is a good thing to make somebody wait for five days for a background check to buy a handgun? Look at all the money we’re wasting on them, sending them to Yale and Princeton and Pennsylvania and everywhere, and they end up with no more sense than that. Look how many candles we’ve lighted and how much communion we’ve wasted on them, and they’ve got no better judgment than that and don’t know where the culture ends and where moral claims of the geo-Christian position ought to pick up. Who needs this kind of a gun anyway? A gun that kills a whole lot of people in a short amount of time. And there they sat down there taking up all of the taxpayers’ time talking about that for weeks at a time. A handgun with which to kill another human—an automatic weapon. The culture has taught us that the epiphany of violence, the posture of vengeance, the style of defining power and guns are the perquisite of the culture. Oh yes, and that posture passes—the posture of violence, revenge, and death! But Jesus went farther. If we look for answers to the crime and violence by examining the causes, we will find that better education, a more convincing affirmation of the personhood of the poor, a more positive approach to the successful education of all children, and a genuine surrogate role designed for failed homes and failed parenting other than electric chairs and bigger prisons would be far better options than more guns in every car and on every night table. The culture holds young losers in contempt, but Jesus goes farther and calls them to wholeness and to the abundant life. Well, finally, let me say this: Jesus went farther in his inclusiveness and Jesus went farther in his compassion and Jesus went farther in his obedience to the will of God. Jesus furthered it to the end. At this very scene in Gethsemane, there he was praying, “Father, if it be possible, let this cup pass. Not as I will but as thou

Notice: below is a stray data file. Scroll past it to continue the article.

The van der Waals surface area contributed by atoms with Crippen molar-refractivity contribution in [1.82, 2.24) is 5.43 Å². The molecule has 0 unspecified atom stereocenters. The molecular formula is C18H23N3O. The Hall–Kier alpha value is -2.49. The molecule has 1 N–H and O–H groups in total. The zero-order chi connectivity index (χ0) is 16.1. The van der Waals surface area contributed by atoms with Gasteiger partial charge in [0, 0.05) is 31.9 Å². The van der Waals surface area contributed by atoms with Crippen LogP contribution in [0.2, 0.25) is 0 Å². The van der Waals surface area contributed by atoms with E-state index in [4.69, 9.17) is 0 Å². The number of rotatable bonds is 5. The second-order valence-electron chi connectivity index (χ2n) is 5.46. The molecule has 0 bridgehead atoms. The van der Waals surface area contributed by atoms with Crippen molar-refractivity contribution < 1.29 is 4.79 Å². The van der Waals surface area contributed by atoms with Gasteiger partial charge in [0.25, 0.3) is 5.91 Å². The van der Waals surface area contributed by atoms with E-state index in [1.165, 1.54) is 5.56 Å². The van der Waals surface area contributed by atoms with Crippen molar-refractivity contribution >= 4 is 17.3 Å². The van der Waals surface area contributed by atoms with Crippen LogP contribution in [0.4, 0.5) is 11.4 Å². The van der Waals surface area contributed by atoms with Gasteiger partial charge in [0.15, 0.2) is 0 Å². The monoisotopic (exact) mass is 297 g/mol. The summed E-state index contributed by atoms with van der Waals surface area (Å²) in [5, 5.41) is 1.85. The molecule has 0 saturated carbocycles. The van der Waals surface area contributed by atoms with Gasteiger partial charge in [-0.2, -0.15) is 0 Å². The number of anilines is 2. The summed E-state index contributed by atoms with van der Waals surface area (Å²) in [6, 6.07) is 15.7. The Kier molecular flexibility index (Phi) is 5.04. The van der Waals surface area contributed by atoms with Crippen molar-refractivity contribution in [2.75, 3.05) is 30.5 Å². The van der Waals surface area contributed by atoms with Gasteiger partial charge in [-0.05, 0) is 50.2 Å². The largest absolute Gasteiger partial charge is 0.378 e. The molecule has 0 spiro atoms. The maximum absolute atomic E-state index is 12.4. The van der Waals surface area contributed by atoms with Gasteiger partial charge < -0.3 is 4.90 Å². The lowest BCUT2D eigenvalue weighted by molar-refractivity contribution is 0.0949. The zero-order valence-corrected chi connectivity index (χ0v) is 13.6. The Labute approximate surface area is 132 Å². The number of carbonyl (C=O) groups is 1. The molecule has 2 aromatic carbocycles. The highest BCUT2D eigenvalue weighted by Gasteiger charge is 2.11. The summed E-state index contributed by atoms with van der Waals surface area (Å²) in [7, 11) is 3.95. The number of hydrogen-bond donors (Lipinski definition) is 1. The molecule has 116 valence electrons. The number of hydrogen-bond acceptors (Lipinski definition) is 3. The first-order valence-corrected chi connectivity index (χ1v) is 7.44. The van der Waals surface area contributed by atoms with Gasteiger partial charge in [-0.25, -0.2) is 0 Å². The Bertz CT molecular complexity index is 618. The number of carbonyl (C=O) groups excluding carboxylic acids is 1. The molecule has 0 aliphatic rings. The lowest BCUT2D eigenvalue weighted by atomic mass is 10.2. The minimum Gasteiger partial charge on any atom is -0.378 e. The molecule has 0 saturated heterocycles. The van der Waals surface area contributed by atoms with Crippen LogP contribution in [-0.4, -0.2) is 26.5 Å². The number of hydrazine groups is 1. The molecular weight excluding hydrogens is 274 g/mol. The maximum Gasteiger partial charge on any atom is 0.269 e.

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soul. The Word was made flesh in a place with a date and a time! It was made flesh and Jesus grew—grew up in a carpenter’s home! He shared our humanity; he shared the culture. And when he saw himself being set to fulfill the role that the Prophet Isaiah had portrayed, he had to check it out. He went into the wilderness and stayed out there for six weeks, and three great temptations came to him! Two weeks per temptation! And so there he was. One temptation came to him to go and be like a magician and jump down from the pinnacle of the Temple and test God to see if he would be able to land. Oh yes! And another temptation came there asking him to make stones into bread so those that were going to live by bread alone and leave all of their other needs unfulfilled would follow him. Oh yes! And another temptation was to be a dictator—to use the oratory, the hypnotic persuasiveness, the mark and vetted strategist and become a ruler and rule! That temptation came to him. Older than all of these temptations was the call of the culture. But Jesus turned down the call of the culture, and he went a little farther. He rejected these easy paths to greatness! Jesus went a little farther. And here we are two thousand years later, gathered in this splendid place in his name. He said “no” to the culture and “yes” to God! And it brought him to Calvary where he laid down his life that we may be the heirs of the grace of God. That’s what happened. He said “no” to the culture and “yes” to God. At our last meeting, I was talking to my students and showing them a scar on my knee. I had a two-inch scar, two inches wide and about six inches long on my right knee. I’ve worn it for all of these three score years and ten. And here’s where that scar came from— we were boys in a dusty ghetto in Tidewater where we had little to do after school, and one night we were there underneath our streetlight. 77 THE AFRICAN AMERICANPULPIT WINTER 2008–2009